|Nonresident Supplemental Tuition||5,034.00||5,034.00||5,034.00||15,102.00|
Posted 10 August 2018 at http://reg.uci.edu/fees/2018-2019/graduate.html.
The tuition, fees, and charges posted to your billing statement or account are estimates based on currently approved amounts. These figures may not be final. Actual tuition, fees, and charges are subject to change by the Regents of the University of California and could be affected by increases or reductions in State funding, or other developments. Accordingly, final approved levels (and thus your final balance due) may differ from the amounts shown.
* The non-refundable eTech Fee is required of all students and is used to support the maintenance and improvement of existing education technology, and new services and capabilities. The eTech fee is listed separately as the charged amount varies based on the amount of undergraduate units the student is enrolled in and is assessed later in the term than the other fees listed. The fee is $4 per unit of undergraduate lecture course, up to a maximum amount of $60 (or 15 units) per quarter. It will be assessed after the third week of instruction. The $60 eTech Fee included on this chart reflects the maximum possible fee.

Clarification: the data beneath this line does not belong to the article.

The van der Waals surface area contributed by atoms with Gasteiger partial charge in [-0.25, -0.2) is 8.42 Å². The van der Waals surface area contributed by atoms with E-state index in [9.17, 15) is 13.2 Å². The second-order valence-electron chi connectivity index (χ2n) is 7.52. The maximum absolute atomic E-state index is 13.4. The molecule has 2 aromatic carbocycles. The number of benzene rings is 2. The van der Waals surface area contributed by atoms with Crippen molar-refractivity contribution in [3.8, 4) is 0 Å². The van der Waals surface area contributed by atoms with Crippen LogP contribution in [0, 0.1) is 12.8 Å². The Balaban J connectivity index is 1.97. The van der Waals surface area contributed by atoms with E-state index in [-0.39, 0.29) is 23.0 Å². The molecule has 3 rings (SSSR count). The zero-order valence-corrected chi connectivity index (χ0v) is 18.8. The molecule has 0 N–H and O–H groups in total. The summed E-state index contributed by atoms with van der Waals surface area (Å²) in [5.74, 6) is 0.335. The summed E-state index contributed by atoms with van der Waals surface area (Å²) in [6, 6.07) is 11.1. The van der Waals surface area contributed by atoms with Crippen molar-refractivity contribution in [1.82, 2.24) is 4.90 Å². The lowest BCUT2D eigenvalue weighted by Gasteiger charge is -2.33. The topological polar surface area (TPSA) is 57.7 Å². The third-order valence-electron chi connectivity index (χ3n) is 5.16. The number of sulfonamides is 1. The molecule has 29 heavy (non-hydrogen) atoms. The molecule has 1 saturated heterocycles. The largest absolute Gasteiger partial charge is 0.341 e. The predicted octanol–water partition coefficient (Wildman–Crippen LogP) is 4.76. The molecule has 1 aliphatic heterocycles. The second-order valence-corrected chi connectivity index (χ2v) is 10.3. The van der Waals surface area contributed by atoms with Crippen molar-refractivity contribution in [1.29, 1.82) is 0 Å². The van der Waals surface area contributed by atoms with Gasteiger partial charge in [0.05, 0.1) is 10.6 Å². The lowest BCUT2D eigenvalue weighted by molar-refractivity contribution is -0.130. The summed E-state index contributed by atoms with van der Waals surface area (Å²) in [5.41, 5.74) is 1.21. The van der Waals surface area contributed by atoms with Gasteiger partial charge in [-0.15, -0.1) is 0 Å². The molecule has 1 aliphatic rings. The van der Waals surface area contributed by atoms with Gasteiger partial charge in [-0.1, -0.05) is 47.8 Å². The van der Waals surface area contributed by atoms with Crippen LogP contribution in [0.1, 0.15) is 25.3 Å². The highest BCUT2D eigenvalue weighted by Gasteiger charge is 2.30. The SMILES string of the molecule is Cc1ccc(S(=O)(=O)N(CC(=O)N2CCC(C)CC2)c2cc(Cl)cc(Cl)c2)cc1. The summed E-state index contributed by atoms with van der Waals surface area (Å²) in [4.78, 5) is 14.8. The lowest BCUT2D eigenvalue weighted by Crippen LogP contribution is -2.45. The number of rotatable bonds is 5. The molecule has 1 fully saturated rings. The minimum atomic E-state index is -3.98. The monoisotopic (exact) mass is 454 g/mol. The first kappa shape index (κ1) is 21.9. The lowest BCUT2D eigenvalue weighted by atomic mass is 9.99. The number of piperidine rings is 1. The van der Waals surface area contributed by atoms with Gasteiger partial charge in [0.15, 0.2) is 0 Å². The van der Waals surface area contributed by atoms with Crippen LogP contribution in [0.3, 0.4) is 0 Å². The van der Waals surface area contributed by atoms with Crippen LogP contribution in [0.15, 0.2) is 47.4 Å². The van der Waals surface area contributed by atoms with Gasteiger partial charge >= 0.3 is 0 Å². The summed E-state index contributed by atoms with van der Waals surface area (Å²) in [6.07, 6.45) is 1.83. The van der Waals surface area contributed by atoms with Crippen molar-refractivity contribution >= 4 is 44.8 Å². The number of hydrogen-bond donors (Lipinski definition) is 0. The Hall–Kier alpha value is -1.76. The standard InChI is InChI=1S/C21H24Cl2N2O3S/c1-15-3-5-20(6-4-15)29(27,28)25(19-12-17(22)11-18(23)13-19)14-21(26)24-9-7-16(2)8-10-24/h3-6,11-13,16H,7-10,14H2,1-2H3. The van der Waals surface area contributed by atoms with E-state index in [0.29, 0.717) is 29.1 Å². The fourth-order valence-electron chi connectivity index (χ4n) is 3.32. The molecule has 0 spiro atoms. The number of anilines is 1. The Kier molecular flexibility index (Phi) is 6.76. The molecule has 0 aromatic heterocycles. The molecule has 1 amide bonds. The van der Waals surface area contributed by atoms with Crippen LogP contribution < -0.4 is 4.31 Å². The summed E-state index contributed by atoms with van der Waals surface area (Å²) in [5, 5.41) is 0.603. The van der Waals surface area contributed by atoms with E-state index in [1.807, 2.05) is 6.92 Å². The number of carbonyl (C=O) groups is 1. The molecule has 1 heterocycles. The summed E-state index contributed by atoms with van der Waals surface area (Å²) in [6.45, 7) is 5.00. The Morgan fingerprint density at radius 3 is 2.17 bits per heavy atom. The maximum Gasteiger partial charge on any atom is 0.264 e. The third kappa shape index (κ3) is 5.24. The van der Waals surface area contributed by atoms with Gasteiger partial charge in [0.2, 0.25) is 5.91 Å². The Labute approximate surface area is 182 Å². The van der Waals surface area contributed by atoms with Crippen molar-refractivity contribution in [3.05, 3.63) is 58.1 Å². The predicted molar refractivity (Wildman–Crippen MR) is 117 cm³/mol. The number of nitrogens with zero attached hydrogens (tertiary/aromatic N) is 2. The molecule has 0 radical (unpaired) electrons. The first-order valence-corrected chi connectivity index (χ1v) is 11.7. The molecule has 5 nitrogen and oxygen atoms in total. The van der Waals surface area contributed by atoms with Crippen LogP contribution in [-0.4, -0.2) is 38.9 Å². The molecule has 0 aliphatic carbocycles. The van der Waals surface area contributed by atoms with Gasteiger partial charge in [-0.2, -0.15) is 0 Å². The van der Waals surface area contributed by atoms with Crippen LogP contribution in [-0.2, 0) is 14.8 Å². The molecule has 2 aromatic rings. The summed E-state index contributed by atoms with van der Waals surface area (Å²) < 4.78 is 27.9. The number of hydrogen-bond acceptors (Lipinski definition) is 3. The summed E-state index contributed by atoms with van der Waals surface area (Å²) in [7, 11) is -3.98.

† The Document Fee provides lifetime access to official transcripts and academic verifications without a fee for in-person pickup or delivery by USPS. In addition, there is no fee for mailing the initial diploma. Effective Fall 2018, new undergraduate, professional, and graduate students are assessed the one-time document fee. Eligible students are able to use financial aid to cover the Document Fee.
Jonathan Alexander, Ph.D. Louisiana State University, Campus Writing Coordinator and Professor of English; Culture and Theory; Education; Gender and Sexuality Studies; Informatics (writing studies, sexuality studies, queer theory, new media studies), department profile